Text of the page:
Pops wrote 30 at a local hospital, Sunday, April 28, 2019, following confinement for a pulmonary-related ailment. He was laid to rest at the Queen City Memorial Gardens on May 5.
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Reinventing the newspaper

A series of articles that CJJ hopes will set off a conversation among practitioners and students of journalism as well as media consumers on the crisis that afflicts print media,…

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A series of articles that CJJ hopes will set off a conversation among practitioners and students of journalism as well as media consumers on the crisis that afflicts print media, specifically newspapers, more particularly, community newspapers.

Each article doesn’t try to tell the problem all at once, much less offer sure-fire solutions. Yet it tries to propel efforts of the industry’s leaders, many of whom have been working quietly to cope with changes in technology, which in turn revised habits of media consumers and reshaped the market.

Shifting to purely digital platform may be a “coerced” response that a newspaper outlet may be reluctant to make. Still it is an option, along with meeting the challenge to reinvent, for print to survive and even grow.

Here are the articles: Continue Reading

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What kind of content will work? A UP forum kicks the idea around

What kind of content works? A panel of UP graduates kicks around ideas for print media It has been some time since observers within the industry and academia noticed that…

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What kind of content works? A panel of UP graduates kicks around ideas for print media

It has been some time since observers within the industry and academia noticed that journalism is facing a crisis.

Solutions have been proposed. But will change in content, particularly in print media, work?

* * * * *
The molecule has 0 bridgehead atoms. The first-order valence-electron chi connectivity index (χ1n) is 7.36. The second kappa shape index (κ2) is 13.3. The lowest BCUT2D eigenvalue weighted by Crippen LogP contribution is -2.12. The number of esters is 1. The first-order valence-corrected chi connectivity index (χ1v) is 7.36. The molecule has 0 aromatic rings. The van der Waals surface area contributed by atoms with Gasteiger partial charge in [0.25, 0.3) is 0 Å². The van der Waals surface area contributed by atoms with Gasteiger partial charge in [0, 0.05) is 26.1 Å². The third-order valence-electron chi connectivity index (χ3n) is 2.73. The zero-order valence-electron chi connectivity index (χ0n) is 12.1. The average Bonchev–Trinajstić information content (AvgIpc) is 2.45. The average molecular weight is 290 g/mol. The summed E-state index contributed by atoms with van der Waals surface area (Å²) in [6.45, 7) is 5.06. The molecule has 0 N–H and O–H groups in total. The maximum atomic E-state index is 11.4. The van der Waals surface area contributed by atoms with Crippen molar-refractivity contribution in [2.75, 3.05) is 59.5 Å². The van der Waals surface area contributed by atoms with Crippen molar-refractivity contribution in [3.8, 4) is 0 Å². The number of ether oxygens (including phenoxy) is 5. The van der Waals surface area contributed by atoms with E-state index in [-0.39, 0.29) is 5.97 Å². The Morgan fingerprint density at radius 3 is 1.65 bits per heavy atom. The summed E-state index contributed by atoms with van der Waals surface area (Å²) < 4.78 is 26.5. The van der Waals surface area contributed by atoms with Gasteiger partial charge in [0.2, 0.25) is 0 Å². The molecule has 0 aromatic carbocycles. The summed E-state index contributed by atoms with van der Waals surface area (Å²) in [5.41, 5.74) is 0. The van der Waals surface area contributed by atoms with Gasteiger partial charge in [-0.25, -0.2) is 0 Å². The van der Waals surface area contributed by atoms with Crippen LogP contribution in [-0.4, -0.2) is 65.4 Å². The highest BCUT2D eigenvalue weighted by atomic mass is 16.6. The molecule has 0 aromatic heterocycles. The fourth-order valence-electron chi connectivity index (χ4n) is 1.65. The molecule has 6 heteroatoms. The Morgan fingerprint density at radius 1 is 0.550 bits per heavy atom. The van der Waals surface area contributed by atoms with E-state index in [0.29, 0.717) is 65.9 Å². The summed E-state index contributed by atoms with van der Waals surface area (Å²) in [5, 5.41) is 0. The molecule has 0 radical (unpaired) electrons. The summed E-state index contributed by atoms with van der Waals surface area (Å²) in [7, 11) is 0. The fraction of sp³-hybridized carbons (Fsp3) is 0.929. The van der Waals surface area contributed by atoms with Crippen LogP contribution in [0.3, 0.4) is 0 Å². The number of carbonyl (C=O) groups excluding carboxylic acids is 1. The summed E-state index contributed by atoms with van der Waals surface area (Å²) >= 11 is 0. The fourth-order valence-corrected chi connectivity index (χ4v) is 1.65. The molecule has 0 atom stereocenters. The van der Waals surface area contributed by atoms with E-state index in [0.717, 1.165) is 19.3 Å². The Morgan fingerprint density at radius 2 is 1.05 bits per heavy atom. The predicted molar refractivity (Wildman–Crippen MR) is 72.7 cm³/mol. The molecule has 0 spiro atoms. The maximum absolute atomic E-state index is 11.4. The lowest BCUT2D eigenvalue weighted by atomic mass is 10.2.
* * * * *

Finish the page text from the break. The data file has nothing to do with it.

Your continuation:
In September 2018, as the Cebu Press Freedom Week celebration was coming to a close, editor-turned university lecturer Jason Baguia sat down with a group of young University of the Philippines graduates from different parts of the country to discuss the matter. Continue Reading

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The impact of new media on newspaper circulation in selected countries

By Tessa Aguilar In nine countries covered by a study, print media show how to beat the crisis High internet penetration, which makes it easy for the public to get…

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By Tessa Aguilar

In nine countries covered by a study, print media show how to beat the crisis

High internet penetration, which makes it easy for the public to get their news from the web, won’t necessarily cause newspaper circulation to decline.

A common strategy: redesign story-telling based on preferences of readers

This is at least true in nine countries — Australia, Canada, Czech Republic, Finland, Ireland, Malaysia, New Zealand, Singapore and South Africa — which became the focus of a data-mining and cluster analysis study by a group of college students.

Newspapers here may need to “redesign story telling style based on the preference of the readers” though, said Tessa Frances Aguilar, Christine Dianne, Balansag, Marichu Canencia and Milva Villocero in their paper.

That and continue to raise its online advertising revenues. Continue Reading

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Stopping the police ‘perp walk’

CEBU CITIZENS-PRESS COUNCIL STATEMENT June 17, 2018 The decision of PNP chief Oscar Albayalde to stop parading crime suspects puts back in place the order of then PNP chief Jesus Versoza in…

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CEBU CITIZENS-PRESS COUNCIL STATEMENT
June 17, 2018

The decision of PNP chief Oscar Albayalde to stop parading crime suspects puts back in place the order of then PNP chief Jesus Versoza in 2007 that bans the Philippine equivalent of the U.S.-style “perp walk.” Continue Reading